Three additional aspects of the security contractors issue are important, but have received relatively little attention in the press. First, if the ban on private security contractors stands, the billions of U.S. dollars now spent on providing personal security for U.S. civilian workers and contractors would presumably be funneled through the Afghan government. This would provide enormous and new sources of revenue to Afghan officials through graft and corruption, while enabling Karzai to strengthen his hold on power through his patronage networks.
Second, and more critical in terms of the U.S. military campaign and strategy, transferring this security function to Afghans would draw police and army personnel away from the urgent task of holding territory that has been cleared of the Taliban.
A final point is that Afghan army and police officials, many of whom are illiterate, are hardly likely to be able to provide the sophisticated security protection they would be replacing. As a result, the civilian side of the U.S. strategy in Afghanistan could collapse.
“Sophisticated Options”: Charges Against Salehi Dropped; “Radio Silence” on New and Ongoing Electoral Fraud
Four Republican senators visited Kabul on November 10, concerned about corruption in the Karzai government. The New York Times reports,
Senator John McCain, an Arizona Republican and former presidential candidate, said the members of the delegation planned to forcefully raise the issue of corruption with Mr. Karzai. “We will bring up a couple of recent events that are very disturbing,” Mr. McCain said. He did not elaborate, but on Monday, Afghan officials said that corruption charges had been dropped against a Karzai aide, Mohammed Zia Salehi.
Mr. Karzai had intervened to have Mr. Salehi released from prison after he was arrested by an antigraft unit in late July. The case was embarrassing to the Americans, however, as it emerged that Mr. Salehi had been on the payroll of the Central Intelligence Agency.
The contours of the more “sophisticated options” adopted by the Obama administration now appear clear. These “more sophisticated options” seem to consist of not undertaking any anti-corruption activities that might get Karzai upset.
They also appear to include maintaining a “radio silence” regarding the massive fraud in the National Assembly elections held on September 18. One of Karzai’s ministers, Ismail Khan, was allegedly caught on tape directing part of the fraud. The tape has been played on Afghan television.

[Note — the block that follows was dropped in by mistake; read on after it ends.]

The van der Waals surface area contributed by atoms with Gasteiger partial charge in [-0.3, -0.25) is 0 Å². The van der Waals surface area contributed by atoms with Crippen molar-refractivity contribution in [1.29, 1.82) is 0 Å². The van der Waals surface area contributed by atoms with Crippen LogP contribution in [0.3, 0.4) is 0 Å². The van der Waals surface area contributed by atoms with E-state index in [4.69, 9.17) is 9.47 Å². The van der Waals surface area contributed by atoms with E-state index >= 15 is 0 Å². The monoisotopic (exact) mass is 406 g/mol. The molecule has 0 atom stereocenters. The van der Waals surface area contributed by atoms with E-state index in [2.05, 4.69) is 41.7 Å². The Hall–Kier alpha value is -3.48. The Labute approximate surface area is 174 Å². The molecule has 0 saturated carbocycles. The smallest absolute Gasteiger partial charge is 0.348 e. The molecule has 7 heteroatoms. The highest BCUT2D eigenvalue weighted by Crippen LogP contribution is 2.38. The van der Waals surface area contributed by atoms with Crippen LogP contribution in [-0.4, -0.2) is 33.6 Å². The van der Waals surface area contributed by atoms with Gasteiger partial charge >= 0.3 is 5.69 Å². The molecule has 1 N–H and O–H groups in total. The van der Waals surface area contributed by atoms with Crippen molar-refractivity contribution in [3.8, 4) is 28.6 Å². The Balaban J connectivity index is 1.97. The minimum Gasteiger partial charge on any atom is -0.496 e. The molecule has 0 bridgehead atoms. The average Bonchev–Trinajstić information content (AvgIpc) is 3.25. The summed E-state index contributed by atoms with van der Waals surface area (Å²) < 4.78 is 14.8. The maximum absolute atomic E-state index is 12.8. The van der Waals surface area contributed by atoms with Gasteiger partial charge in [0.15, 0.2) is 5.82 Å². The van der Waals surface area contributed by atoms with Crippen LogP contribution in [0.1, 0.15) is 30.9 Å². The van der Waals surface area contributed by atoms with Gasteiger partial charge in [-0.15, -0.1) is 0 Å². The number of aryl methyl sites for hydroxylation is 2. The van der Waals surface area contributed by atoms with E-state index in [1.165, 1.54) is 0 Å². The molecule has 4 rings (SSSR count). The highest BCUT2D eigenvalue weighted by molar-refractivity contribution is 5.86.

Nonetheless, the U.S. and its allies have been unwilling to question the election results.
A protracted political fight over the legitimacy of the elections is something U.S. and NATO officials are trying to avoid. As they prepare to make their case for progress in the Afghan war at a summit in Lisbon and a December review in the United States, they have said the allegations lack evidence.
–Joshua Partlow, Audio files raise new questions about Afghan elections,”Washington Post, November 11, 2010.
A Primary Obstacle to “Good Governance” in Afghanistan
It is apparent that a primary obstacle to providing the “good governance” required to avoid a collapse of the government in Afghanistan is Hamid Karzai. Bearing in mind that he assumed the office of president only as the result of massive fraud which he himself apparently orchestrated, he cannot properly be viewed as the elected and legitimate president of Afghanistan.
It is time for the U.S. to start developing a Plan B, which would involve the early departure of Hamid Karzai from Afghanistan. As noted earlier,
What Obama needs to do is to take the bull by the horns, and start exploring options for the early departure of Hamid Karzai. This will be a monumentally challenging task. So was D-Day in World War II.
A starting point might be for the U.S. Congress to pass a law providing that no U.S. funds or personnel could be used to fund Hamid Karzai’s security detail. This prohibition could be lifted only when restrictions by the Afghan government on the use of private security contractors in Afghanistan had been revoked.
When someone like Karzai persistently directs lies and insults against you, while you are funding the very security that enables him to stay in power, you must either stand up and burst the bonds of a dependent and abusive relationship, or suffer the consequences of being a wimp.
In this case, the consequences of being a wimp are likely to be the continued loss of American and Allied lives and treasure, to no avail, and eventually the collapse of the Afghan government.
Dexter Filkins and Sharifullah Sahak, “Afghan Police Unit Defects to Taliban, Leaving Burning Station Behind,” The New York Times, November 1, 2010.
Greg Miller, “U.S. military campaign to topple resilient Taliban hasn’t succeeded, The Washington Post, October 27, 2010.
The Trenchant Observer